- Less than a quarter of U.S. companies feel their digital transformation is "highly mature," according to Disruptive Decision-Making, a new global study by Telstra. Among the poll of 3,810 senior decision makers, representing 12 industries in 14 markets worldwide, 29% of U.S. firms and 30% of companies abroad have failed to begin a digital transformation at all. The study also looked at the focus on people, level of decision-making and financial investment involved in making a digital transformation successful.
- Telstra said that U.S. companies as a whole place "too much importance" on technology in the digital transformation, and many can do more to invest in “people, processes and partnership.” While more U.S. organizations are increasing their investments in digital infrastructure, measuring success by increased profit margins scored the lowest in decision-making effectiveness — highlighting the required focus on the role of people in a journey toward digital transformation, Telstra said.
- U.S. organizations want to protect their digital assets from cyber threats, optimize their technology to be more adaptable and deliver good customer experiences, but all three priorities are also among the most difficult for U.S. companies to deliver during the digital transformation.
Not only is a new mindset necessary to conduct a successful digital transformation, according to a 2018 Randstad US study, but a new kind of leadership may be necessary to address the kind of changes to organizations' structures and operations that digitalization requires. Leaders of the future must be able to inspire others, promote collaboration, manage risk, leverage technology and, of course, drive innovation. As HR prepares its succession plan, it must identify new leaders with these qualifications in mind.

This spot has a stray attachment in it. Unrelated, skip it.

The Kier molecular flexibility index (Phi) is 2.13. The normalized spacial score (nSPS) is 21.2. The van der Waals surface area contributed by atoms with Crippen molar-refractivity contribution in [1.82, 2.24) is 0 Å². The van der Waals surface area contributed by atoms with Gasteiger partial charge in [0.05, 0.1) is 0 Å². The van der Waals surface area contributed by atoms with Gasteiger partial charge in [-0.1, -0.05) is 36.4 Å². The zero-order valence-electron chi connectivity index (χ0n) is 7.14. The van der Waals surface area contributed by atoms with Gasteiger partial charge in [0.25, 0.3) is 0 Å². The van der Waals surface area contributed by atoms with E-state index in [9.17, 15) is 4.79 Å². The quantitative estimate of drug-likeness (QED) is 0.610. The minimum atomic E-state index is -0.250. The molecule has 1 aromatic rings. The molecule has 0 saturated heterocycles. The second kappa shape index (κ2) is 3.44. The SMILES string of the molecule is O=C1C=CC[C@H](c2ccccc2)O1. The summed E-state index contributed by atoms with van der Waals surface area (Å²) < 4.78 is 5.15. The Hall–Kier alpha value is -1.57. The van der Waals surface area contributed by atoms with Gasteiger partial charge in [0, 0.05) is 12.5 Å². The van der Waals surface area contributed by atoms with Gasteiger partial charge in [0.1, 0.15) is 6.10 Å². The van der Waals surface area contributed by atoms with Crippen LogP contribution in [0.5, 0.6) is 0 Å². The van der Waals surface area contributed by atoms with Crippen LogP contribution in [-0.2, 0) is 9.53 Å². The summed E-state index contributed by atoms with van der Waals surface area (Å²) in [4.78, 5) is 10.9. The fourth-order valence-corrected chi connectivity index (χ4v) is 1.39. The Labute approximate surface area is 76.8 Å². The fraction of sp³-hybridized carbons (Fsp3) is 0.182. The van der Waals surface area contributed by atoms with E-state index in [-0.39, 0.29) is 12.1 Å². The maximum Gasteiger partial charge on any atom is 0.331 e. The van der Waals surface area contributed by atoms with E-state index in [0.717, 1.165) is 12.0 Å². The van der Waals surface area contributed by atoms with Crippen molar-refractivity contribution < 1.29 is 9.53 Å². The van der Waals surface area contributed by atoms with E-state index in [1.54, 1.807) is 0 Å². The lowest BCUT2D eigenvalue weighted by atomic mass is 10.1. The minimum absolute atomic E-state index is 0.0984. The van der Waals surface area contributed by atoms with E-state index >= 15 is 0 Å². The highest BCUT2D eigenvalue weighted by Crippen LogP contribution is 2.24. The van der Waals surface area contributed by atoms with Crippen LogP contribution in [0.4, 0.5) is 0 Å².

With so much responsibility for preparing employees for a digital transformation falling on HR, its leaders understand the impact digitalization will have on the workplace. Many feel they lack the resources to make the transformation successful, but HR can make a case for the investment. The initial financial outlay might be substantial, but the long-term benefits can be well worth the investment if the workforce gains the skills and organizations acquire the level of competitiveness needed for the workplace of the future, as the Telstra study implies.
HR might need to build a digital culture to get workers onboard with the transformation. Employment experts think that merely giving workers digital tools and instruction isn't enough to get them through the process. According to a 2018 Boston Consulting Group study, cultures that support digitalization are five times more successful at making the transformation with management and employees' support.